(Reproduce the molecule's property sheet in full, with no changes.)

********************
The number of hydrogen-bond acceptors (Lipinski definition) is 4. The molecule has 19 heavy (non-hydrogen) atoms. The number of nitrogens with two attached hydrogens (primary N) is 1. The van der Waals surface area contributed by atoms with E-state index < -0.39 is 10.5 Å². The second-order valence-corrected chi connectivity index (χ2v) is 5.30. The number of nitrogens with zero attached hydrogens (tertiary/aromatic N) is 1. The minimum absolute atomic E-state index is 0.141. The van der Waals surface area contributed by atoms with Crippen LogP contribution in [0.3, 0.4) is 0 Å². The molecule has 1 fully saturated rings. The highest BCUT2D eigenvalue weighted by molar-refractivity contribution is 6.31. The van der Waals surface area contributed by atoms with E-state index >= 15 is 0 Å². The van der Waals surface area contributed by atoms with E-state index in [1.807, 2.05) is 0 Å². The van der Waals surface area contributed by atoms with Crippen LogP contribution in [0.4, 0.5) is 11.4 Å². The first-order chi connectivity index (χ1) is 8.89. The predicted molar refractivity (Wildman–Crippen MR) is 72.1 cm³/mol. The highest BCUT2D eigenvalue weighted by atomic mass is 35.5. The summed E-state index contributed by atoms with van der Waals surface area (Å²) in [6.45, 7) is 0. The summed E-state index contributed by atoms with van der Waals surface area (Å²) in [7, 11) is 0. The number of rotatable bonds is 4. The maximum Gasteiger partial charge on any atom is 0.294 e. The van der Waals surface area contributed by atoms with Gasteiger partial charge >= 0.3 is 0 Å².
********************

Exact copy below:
The number of hydrogen-bond acceptors (Lipinski definition) is 4. The molecule has 19 heavy (non-hydrogen) atoms. The number of nitrogens with two attached hydrogens (primary N) is 1. The van der Waals surface area contributed by atoms with E-state index < -0.39 is 10.5 Å². The second-order valence-corrected chi connectivity index (χ2v) is 5.30. The number of nitrogens with zero attached hydrogens (tertiary/aromatic N) is 1. The minimum absolute atomic E-state index is 0.141. The van der Waals surface area contributed by atoms with Crippen LogP contribution in [0.3, 0.4) is 0 Å². The molecule has 1 fully saturated rings. The highest BCUT2D eigenvalue weighted by molar-refractivity contribution is 6.31. The van der Waals surface area contributed by atoms with E-state index >= 15 is 0 Å². The van der Waals surface area contributed by atoms with E-state index in [1.807, 2.05) is 0 Å². The van der Waals surface area contributed by atoms with Crippen LogP contribution in [0.4, 0.5) is 11.4 Å². The first-order chi connectivity index (χ1) is 8.89. The predicted molar refractivity (Wildman–Crippen MR) is 72.1 cm³/mol. The highest BCUT2D eigenvalue weighted by atomic mass is 35.5. The summed E-state index contributed by atoms with van der Waals surface area (Å²) in [6.45, 7) is 0. The summed E-state index contributed by atoms with van der Waals surface area (Å²) in [7, 11) is 0. The number of rotatable bonds is 4. The maximum Gasteiger partial charge on any atom is 0.294 e. The van der Waals surface area contributed by atoms with Gasteiger partial charge >= 0.3 is 0 Å².